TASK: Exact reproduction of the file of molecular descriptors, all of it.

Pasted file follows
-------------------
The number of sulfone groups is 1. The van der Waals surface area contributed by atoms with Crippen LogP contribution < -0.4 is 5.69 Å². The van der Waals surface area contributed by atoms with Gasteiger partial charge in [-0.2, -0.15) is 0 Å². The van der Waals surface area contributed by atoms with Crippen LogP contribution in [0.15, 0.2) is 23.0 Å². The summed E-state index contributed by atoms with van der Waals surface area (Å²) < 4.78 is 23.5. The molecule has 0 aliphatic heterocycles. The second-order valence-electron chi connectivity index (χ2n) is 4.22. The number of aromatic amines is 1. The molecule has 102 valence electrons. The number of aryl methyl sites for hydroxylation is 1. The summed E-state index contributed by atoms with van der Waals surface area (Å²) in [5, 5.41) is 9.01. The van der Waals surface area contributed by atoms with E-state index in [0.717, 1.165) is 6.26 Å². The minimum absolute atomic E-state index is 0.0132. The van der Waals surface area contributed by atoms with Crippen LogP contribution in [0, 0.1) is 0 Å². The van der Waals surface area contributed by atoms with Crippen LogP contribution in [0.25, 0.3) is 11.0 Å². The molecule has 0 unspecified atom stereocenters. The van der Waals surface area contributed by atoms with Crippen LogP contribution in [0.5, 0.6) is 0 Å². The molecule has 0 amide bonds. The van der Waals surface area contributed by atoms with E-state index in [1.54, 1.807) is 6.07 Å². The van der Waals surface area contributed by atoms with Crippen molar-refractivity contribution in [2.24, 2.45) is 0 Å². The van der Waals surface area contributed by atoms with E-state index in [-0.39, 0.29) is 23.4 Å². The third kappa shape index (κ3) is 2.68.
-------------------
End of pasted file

The number of sulfone groups is 1. The van der Waals surface area contributed by atoms with Crippen LogP contribution < -0.4 is 5.69 Å². The van der Waals surface area contributed by atoms with Gasteiger partial charge in [-0.2, -0.15) is 0 Å². The van der Waals surface area contributed by atoms with Crippen LogP contribution in [0.15, 0.2) is 23.0 Å². The summed E-state index contributed by atoms with van der Waals surface area (Å²) < 4.78 is 23.5. The molecule has 0 aliphatic heterocycles. The second-order valence-electron chi connectivity index (χ2n) is 4.22. The number of aromatic amines is 1. The molecule has 102 valence electrons. The number of aryl methyl sites for hydroxylation is 1. The summed E-state index contributed by atoms with van der Waals surface area (Å²) in [5, 5.41) is 9.01. The van der Waals surface area contributed by atoms with E-state index in [0.717, 1.165) is 6.26 Å². The minimum absolute atomic E-state index is 0.0132. The van der Waals surface area contributed by atoms with Crippen LogP contribution in [0, 0.1) is 0 Å². The van der Waals surface area contributed by atoms with Crippen LogP contribution in [0.25, 0.3) is 11.0 Å². The molecule has 0 unspecified atom stereocenters. The van der Waals surface area contributed by atoms with Crippen LogP contribution in [0.5, 0.6) is 0 Å². The molecule has 0 amide bonds. The van der Waals surface area contributed by atoms with E-state index in [1.54, 1.807) is 6.07 Å². The van der Waals surface area contributed by atoms with Crippen molar-refractivity contribution in [2.24, 2.45) is 0 Å². The van der Waals surface area contributed by atoms with E-state index in [-0.39, 0.29) is 23.4 Å². The third kappa shape index (κ3) is 2.68.